Issue # 34
A new format same great content
When technologic started, there was 2 editions each week.
1 free and 1 paid. I’m combining the 2 concepts of these editions and making 1 super letter.
My goal is to get you the most value each week. I want to make sure there’s an interesting topic for you every single week.
This week’s edition is the new format for technologic.
Every week you’ll still receive the article explaining one tech topic. But it will be linked to my website.
Digital Minimalism: Protecting your attention and focus
Digital minimalism helps minimize anxiety and find more time for the things you love. Digital minimalism requires taking a deep look into the habits you’ve formed with your devices.
You need to find what you can’t live without.
Then get rid of the rest.
There’s 3 places you should start clearing the clutter.
Sorting through the email
Because we spend the most time with email, it’s easy for things to become overloaded
Most people live in their inbox using it as a to do list. This makes for a storage bin of clutter.
With a little time, this can be cleaned up.
Tech news, no jargon
Coffee shop tracking users
Tim Horton’s was found tracking their app’s user’s location every few minutes all day. This breaks Canada’s privacy laws.
If a gas station wants to track your every location. Imagine what some of the other companies wants to do with your data. via ArsTechnica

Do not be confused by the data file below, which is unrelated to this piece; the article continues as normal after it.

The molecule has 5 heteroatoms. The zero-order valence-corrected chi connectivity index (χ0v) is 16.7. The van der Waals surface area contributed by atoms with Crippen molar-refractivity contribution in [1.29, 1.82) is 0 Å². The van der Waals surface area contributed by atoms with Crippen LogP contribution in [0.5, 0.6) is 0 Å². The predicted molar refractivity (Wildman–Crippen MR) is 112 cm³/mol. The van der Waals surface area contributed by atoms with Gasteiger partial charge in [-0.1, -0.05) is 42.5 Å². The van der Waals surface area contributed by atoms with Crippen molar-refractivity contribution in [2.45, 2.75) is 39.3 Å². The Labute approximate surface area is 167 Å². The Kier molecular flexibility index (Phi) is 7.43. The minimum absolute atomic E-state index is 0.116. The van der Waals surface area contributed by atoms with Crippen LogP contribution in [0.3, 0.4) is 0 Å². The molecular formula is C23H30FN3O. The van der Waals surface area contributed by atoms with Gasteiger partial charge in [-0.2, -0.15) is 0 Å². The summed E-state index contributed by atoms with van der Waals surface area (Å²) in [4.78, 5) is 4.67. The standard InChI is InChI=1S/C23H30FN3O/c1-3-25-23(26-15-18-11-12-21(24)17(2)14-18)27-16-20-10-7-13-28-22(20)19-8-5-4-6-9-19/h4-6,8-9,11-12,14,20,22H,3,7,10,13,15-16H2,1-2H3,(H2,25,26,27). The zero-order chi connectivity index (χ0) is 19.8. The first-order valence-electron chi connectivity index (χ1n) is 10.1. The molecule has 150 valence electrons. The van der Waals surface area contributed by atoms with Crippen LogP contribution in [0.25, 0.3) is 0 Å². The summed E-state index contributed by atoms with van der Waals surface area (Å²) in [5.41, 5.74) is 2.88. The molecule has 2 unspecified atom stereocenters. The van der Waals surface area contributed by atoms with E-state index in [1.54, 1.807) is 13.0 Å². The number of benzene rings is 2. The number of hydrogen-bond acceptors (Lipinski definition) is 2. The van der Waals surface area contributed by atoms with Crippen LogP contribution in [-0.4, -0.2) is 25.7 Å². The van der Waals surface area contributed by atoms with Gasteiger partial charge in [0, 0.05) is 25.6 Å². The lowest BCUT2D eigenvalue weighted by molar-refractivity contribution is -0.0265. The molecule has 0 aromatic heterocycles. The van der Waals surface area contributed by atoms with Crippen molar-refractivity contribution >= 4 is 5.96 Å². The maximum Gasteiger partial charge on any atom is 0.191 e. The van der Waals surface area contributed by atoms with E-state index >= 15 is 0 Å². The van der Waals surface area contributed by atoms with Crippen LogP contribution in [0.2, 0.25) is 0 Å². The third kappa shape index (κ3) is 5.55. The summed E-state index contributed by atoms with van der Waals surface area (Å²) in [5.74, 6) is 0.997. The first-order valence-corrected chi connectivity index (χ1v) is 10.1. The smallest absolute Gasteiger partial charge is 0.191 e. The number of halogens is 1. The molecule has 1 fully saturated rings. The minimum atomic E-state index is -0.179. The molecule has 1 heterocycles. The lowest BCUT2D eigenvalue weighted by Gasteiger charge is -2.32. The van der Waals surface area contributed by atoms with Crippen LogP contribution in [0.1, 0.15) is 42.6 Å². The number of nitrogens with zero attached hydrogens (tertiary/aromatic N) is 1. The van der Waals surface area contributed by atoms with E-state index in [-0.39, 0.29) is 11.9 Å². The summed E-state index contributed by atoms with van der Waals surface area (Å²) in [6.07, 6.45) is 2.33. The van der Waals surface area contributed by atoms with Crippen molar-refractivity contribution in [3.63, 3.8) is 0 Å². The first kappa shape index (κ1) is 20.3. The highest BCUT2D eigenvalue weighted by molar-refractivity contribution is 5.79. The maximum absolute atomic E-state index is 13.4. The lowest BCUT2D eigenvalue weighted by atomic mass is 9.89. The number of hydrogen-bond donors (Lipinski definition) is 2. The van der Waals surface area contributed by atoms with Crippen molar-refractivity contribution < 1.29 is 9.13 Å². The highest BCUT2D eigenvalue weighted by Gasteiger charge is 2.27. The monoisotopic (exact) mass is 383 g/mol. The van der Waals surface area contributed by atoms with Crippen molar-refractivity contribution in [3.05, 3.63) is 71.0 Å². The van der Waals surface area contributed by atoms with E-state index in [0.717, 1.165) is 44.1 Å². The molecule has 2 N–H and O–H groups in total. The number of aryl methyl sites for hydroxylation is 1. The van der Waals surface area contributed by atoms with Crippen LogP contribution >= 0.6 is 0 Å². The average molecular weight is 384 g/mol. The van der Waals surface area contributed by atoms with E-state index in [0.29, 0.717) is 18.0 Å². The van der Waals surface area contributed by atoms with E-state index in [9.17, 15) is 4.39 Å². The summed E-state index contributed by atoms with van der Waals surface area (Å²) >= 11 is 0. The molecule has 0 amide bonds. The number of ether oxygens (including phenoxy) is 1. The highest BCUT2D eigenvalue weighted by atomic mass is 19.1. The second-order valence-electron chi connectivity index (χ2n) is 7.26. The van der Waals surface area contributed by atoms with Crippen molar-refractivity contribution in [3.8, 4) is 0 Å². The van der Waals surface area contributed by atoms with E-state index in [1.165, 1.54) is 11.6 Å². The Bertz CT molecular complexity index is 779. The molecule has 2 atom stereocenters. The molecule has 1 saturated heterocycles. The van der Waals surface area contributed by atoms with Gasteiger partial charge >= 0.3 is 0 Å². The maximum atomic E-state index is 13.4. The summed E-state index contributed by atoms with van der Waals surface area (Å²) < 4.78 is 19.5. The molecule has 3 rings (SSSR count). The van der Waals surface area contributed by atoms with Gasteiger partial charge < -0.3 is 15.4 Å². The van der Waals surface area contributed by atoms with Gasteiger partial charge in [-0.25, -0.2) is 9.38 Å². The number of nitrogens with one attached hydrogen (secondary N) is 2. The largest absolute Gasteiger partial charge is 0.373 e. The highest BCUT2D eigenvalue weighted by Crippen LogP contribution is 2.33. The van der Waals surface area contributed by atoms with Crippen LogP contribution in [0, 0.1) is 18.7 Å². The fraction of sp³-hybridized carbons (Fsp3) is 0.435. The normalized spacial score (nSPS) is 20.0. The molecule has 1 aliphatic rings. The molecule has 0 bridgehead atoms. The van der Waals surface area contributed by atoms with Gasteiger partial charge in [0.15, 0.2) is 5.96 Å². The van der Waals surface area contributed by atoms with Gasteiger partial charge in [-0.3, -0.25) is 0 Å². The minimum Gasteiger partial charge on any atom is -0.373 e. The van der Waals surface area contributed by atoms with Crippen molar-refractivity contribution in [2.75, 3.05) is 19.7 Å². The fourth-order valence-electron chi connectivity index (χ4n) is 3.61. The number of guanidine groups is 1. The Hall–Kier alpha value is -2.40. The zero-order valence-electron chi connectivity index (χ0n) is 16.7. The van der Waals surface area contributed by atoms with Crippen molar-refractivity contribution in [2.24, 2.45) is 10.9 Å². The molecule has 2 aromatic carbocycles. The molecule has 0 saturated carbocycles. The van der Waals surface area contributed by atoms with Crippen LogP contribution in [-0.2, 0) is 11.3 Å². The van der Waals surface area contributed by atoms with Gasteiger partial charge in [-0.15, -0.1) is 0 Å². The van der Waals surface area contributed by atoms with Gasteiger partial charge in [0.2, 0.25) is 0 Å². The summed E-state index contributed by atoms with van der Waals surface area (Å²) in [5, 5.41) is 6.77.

Privacy for kids
The state of California passed the Children’s Online Privacy Protection Act. This law if signed by the Governor makes developers responsible for creating safety measures to protect kids online.
It limits the information collected from minors. Including their location data.
I agree there should be more protections for kids. I’m not sure passing laws requiring developers to make changes is the answer.
Who’ll enforce these laws?
Will someone in a country outside the US be required to follow them?
We should be progressing towards more control for parents. Parents need better resources. Easier to understand parental controls, and better guided setups with explanations for settings.
I know many parents who pay for services like Life360 for tracking. They all use iPhones.
With an iCloud family account, these features are built in.
They don’t know they can control their child’s interactions on devices. This includes who their child communicates with, the apps they install, how long they can use the apps, and what times they can use specific apps. via The Verge
Is tech addiction real?
What if tech addiction was a media narrative to keep you under their control. The psychologists don’t believe people have an addiction to tech. The psychologists say addiction needs to have a negative effect on your negatively impacts your social, occupational, or family life. They say it’s difficult to account for these impacts because so much of these interactions take place on the internet. This is an interesting article you don’t want to miss.
via Nir and Far